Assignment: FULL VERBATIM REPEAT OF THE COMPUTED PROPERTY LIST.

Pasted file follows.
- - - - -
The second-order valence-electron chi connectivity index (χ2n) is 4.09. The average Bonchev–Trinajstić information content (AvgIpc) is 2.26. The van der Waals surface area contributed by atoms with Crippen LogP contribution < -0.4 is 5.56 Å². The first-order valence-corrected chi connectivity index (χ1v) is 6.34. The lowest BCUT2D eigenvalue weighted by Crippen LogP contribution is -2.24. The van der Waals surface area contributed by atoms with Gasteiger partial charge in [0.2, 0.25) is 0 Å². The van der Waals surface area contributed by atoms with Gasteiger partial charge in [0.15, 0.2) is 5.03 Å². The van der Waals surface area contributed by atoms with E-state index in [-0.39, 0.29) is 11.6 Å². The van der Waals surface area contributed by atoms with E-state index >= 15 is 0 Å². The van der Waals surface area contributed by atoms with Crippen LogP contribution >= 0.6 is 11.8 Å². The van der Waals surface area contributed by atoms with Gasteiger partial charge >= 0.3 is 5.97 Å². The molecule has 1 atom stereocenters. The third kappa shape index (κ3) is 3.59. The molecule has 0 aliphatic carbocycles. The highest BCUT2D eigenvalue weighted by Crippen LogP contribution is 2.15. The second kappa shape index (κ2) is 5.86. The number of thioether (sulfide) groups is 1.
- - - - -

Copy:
The second-order valence-electron chi connectivity index (χ2n) is 4.09. The average Bonchev–Trinajstić information content (AvgIpc) is 2.26. The van der Waals surface area contributed by atoms with Crippen LogP contribution < -0.4 is 5.56 Å². The first-order valence-corrected chi connectivity index (χ1v) is 6.34. The lowest BCUT2D eigenvalue weighted by Crippen LogP contribution is -2.24. The van der Waals surface area contributed by atoms with Gasteiger partial charge in [0.2, 0.25) is 0 Å². The van der Waals surface area contributed by atoms with Gasteiger partial charge in [0.15, 0.2) is 5.03 Å². The van der Waals surface area contributed by atoms with E-state index in [-0.39, 0.29) is 11.6 Å². The van der Waals surface area contributed by atoms with E-state index >= 15 is 0 Å². The van der Waals surface area contributed by atoms with Crippen LogP contribution >= 0.6 is 11.8 Å². The van der Waals surface area contributed by atoms with Gasteiger partial charge >= 0.3 is 5.97 Å². The molecule has 1 atom stereocenters. The third kappa shape index (κ3) is 3.59. The molecule has 0 aliphatic carbocycles. The highest BCUT2D eigenvalue weighted by Crippen LogP contribution is 2.15. The second kappa shape index (κ2) is 5.86. The number of thioether (sulfide) groups is 1.